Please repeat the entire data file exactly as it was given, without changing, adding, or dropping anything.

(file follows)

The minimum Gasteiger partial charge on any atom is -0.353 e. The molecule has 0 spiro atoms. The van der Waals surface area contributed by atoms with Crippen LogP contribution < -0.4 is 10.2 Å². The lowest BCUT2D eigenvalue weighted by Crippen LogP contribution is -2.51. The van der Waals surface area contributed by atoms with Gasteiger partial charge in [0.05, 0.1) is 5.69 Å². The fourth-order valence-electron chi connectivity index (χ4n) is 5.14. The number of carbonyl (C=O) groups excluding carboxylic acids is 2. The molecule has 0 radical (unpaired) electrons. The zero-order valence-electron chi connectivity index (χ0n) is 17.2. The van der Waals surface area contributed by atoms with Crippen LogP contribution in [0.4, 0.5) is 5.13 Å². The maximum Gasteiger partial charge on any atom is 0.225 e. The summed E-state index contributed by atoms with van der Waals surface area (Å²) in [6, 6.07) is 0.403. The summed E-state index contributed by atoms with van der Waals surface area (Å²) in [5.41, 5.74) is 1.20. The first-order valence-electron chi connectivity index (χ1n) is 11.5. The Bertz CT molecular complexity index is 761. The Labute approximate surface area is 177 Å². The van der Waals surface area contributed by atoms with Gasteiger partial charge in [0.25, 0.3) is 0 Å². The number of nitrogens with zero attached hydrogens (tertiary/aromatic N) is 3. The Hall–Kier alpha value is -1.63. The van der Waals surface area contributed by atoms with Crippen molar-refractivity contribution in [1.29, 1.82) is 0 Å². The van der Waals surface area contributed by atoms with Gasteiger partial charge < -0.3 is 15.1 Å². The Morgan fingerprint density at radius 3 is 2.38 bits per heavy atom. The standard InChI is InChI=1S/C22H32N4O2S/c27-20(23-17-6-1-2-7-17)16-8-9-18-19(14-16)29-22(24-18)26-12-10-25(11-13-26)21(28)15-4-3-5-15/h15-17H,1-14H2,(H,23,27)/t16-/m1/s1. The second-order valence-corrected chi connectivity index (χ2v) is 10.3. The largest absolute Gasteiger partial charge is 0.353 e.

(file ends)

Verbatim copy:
The minimum Gasteiger partial charge on any atom is -0.353 e. The molecule has 0 spiro atoms. The van der Waals surface area contributed by atoms with Crippen LogP contribution < -0.4 is 10.2 Å². The lowest BCUT2D eigenvalue weighted by Crippen LogP contribution is -2.51. The van der Waals surface area contributed by atoms with Gasteiger partial charge in [0.05, 0.1) is 5.69 Å². The fourth-order valence-electron chi connectivity index (χ4n) is 5.14. The number of carbonyl (C=O) groups excluding carboxylic acids is 2. The molecule has 0 radical (unpaired) electrons. The zero-order valence-electron chi connectivity index (χ0n) is 17.2. The van der Waals surface area contributed by atoms with Crippen LogP contribution in [0.4, 0.5) is 5.13 Å². The maximum Gasteiger partial charge on any atom is 0.225 e. The summed E-state index contributed by atoms with van der Waals surface area (Å²) in [6, 6.07) is 0.403. The summed E-state index contributed by atoms with van der Waals surface area (Å²) in [5.41, 5.74) is 1.20. The first-order valence-electron chi connectivity index (χ1n) is 11.5. The Bertz CT molecular complexity index is 761. The Labute approximate surface area is 177 Å². The van der Waals surface area contributed by atoms with Gasteiger partial charge in [0.25, 0.3) is 0 Å². The number of nitrogens with zero attached hydrogens (tertiary/aromatic N) is 3. The Hall–Kier alpha value is -1.63. The van der Waals surface area contributed by atoms with Crippen molar-refractivity contribution in [1.29, 1.82) is 0 Å². The van der Waals surface area contributed by atoms with Gasteiger partial charge < -0.3 is 15.1 Å². The Morgan fingerprint density at radius 3 is 2.38 bits per heavy atom. The standard InChI is InChI=1S/C22H32N4O2S/c27-20(23-17-6-1-2-7-17)16-8-9-18-19(14-16)29-22(24-18)26-12-10-25(11-13-26)21(28)15-4-3-5-15/h15-17H,1-14H2,(H,23,27)/t16-/m1/s1. The second-order valence-corrected chi connectivity index (χ2v) is 10.3. The largest absolute Gasteiger partial charge is 0.353 e.